How Viral content licensor Jukin Media is building audiences with human stunt videos
Viral video company Jukin Media has fetched a huge amount of views on aggregated user-generated content videos. Now, it’s exploring how to incorporate more brands into physical stunt videos through its People Are Awesome brand.
People Are Awesome specializes in compilation videos celebrating feats of human physicality that are stitched together from submissions or clips it has licensed from scouring social media. Its most popular video to date is a mashup of the year’s greatest clips and has garnered about 400 million views, 3.5 million reactions and 6.4 million shares.
But audiences are also lapping up its coverage of obscure sports, like garden trampolining competitions. It also packages more regular series from specific producers or creators that have been hits with viewers before. Franchises like the “Awesome Academy” showcase people trying out new skills, like the Cyr wheel. Content runs on YouTube, Facebook, Instagram, Twitter, Roku, Sky Q, Xumo and Dailymotion.
Viral sameness fills the social video space, and the challenge for Jukin Media is turning its collection of social channels into meaningful brands. The company acquired U.K.-based People Are Awesome in 2015 when the Facebook page had a few hundred thousand followers, a figure that has grown to over 17 million. The content acts as a foil to Jukin Media’s centerpiece brand, FailArmy, which aggregates video clips of people’s most epic fails.
“The appeal [of People Are Awesome] for audiences is you’re seeing a Cirque du Soleil performer without the expensive set and lighting, but you might see that performer practicing in their backyard,” said Brad Winters, director of Jukin Media, which also includes social video property The Pet Collective. “It adds to the authenticity.”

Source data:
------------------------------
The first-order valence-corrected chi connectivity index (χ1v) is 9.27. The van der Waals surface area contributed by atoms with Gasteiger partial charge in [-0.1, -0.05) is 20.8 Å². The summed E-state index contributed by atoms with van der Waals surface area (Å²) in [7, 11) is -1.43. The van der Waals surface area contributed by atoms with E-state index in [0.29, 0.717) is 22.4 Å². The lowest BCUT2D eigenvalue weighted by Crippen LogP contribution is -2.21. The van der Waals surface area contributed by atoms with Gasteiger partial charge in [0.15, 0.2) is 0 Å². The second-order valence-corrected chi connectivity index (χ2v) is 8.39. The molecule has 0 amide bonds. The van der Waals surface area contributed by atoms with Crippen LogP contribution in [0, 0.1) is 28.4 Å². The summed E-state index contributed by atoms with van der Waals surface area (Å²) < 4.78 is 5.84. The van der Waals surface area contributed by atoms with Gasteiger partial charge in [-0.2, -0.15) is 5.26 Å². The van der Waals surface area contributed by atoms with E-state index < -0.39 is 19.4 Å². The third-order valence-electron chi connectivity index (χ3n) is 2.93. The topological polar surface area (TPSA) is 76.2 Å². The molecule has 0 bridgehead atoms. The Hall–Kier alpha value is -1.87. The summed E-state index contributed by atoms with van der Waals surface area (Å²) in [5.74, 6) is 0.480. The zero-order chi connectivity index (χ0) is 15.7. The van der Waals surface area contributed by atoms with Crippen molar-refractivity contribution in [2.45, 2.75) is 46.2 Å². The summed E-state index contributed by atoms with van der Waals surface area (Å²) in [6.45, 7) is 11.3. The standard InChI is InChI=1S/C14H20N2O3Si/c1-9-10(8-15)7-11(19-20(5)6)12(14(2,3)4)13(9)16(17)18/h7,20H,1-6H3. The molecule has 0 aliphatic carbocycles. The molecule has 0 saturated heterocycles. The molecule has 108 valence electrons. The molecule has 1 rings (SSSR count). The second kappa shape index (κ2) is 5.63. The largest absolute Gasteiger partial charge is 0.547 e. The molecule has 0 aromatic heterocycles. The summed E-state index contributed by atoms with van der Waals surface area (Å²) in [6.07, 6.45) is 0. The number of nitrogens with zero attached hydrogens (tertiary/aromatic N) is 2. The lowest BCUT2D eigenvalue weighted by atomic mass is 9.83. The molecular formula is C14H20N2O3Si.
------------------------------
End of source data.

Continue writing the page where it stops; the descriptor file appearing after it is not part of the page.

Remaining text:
People Are Awesome said its point of difference is this authenticity. Plus, its videos are entertaining and often go viral. “We do all three of these things consistently,” said Winters. “With all the bad news at the moment, advertisers are looking for a break from the cynicism. It’s a positive message.”
People Are Awesome’s scale is an advantage for potential advertisers. The brand had 540 million videos views across platforms in July, according to Tubular Labs. It creates up to 10 videos a week, none of which exceeds five minutes, seemingly a conservative number of videos for a company predicated on licensing others’ content for viral success.
People Are Awesome knows it must maintain a cozy relationship with its creators, who get credited and a cut of the revenue if their video is licensed to a third-party platform. A company spokesperson said Jukin Media has paid out more than $15 million (£12 million) to creators over time.
People Are Awesome earns revenue from ads on the platforms its videos are distributed on, like YouTube and Facebook. It also sells content to agencies, media companies or brands. Google and Verizon use its content in ad campaigns. Winters is tasked with building Jukin Media’s revenue beyond that, perhaps through events or merchandise. Since March, Jukin Media’s new head of sales brought the sales team in-house and started taking its offering out to agencies. In this time it has grown its creative solutions team to meet the demand for branded content and has since run campaigns with Mentos and 20th Century Fox.
While U.K. media agencies seem to be aware of Jukin Media, few have directly worked with it. One agency, speaking anonymously, felt that competitors in the crowded viral video space produced a similar — but much broader — content slate, which can appeal more to advertisers looking for broader reach. But Winters notes that many types of awesome exist, so People Are Awesome could expand into more creative verticals. Despite nervousness from brands appearing near content deemed unsafe, Jukin Media said the marketplace is more comfortable with user-generated content than a few years ago.
People Are Awesome knows it can’t survive on flyby social audiences and viral hits. It’s in the process of distinguishing who in its audience are loyal fans and then figuring out how to speak to those people within a platform environment. “There’s no sense building out an opportunity for that if we can’t communicate with them regularly,” said Winters.
Image courtesy of People Are Awesome, via YouTube
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